Forest owners in B.C. are as diverse and inspiring as the forests themselves. PFLA has the privilege of representing all of them—from the large to the small, from the coastal to the interior, from the seasoned forester to the novice tree farmer.
In a recent post, you saw first-hand how some of our larger forest owners use planning, assessment and implementation tools to manage their forestry operations. Now, we’d like to introduce you to Stephen Faulkner.
A family physician by profession, Stephen manages 25 hectares of forest land in the Cowichan Valley. The land was harvested just before he purchased it in 1989. Since then, trees have been growing on his property. As the trees grow, Stephen grows more and more fond of them. He’s not so keen to log as he used to be.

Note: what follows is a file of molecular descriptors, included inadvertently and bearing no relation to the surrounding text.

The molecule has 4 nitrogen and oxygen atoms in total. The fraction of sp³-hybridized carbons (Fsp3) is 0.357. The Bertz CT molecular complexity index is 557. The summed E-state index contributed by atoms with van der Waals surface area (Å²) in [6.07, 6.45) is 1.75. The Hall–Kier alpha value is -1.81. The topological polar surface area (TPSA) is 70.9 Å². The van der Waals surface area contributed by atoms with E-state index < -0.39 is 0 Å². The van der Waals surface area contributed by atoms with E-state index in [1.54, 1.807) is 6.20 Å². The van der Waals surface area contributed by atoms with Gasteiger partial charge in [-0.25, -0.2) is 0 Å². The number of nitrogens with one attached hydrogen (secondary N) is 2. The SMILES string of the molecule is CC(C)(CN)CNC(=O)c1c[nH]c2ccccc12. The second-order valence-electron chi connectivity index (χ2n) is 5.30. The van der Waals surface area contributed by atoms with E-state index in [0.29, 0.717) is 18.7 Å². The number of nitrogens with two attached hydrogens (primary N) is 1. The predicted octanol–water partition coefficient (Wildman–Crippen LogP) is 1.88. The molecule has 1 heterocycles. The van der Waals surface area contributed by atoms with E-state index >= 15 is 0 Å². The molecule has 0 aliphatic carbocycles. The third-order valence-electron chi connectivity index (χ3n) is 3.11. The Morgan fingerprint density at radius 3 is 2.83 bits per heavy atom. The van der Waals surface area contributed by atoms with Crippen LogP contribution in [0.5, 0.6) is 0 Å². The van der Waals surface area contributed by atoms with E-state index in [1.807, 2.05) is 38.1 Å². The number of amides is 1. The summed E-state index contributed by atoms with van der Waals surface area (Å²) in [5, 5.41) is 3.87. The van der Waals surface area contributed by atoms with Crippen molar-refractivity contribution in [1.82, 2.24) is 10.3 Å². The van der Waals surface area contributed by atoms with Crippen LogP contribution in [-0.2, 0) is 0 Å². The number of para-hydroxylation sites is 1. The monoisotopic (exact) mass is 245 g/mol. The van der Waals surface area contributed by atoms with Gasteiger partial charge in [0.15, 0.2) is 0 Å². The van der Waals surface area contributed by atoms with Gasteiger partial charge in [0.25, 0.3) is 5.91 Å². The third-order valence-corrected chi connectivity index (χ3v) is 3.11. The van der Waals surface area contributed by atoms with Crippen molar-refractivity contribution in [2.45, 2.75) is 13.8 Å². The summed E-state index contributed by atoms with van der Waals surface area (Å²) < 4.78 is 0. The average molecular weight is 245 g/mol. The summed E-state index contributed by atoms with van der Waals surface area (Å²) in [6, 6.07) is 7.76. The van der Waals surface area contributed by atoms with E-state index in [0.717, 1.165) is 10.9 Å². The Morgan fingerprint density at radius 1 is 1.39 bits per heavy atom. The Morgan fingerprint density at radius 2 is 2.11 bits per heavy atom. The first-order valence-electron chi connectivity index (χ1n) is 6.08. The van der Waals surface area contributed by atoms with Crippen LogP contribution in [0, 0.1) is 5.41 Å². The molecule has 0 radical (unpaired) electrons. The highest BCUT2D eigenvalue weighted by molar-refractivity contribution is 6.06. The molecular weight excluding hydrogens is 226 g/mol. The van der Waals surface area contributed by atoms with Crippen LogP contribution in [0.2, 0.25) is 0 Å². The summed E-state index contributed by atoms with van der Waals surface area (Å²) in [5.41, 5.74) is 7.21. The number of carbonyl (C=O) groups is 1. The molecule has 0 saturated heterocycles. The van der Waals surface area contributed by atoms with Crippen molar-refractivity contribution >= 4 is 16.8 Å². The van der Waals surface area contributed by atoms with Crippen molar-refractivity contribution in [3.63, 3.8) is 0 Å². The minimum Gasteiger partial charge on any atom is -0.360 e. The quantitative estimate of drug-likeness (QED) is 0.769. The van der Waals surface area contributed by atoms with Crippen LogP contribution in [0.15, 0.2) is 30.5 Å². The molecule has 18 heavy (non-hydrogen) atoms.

It’s not that Stephen’s opposed to logging—it’s what keeps the economy going—but there are times, he believes, when trees, in certain places, have an affordance, a richness, worth more than the timber value of the logs. These days, Stephen primarily uses the land for educational, spiritual and cultural purposes.
For example, the photo above is a riparian area on Stephen’s land used by the Salish people for their ritual bathing. Members of the Cowichan band also use trees from the property for their long house initiations.
A physician by profession, Stephen also takes groups into the forest for counselling. Stephen explains, “people thrive in the forest environment—away from the distractions of modern life.”
Check out the video above to learn more. Thanks for sharing your story, Stephen!
If you have a private forestry story you’d like to tell, we’d love to hear it. Leave a comment below, give us a call or send us an email.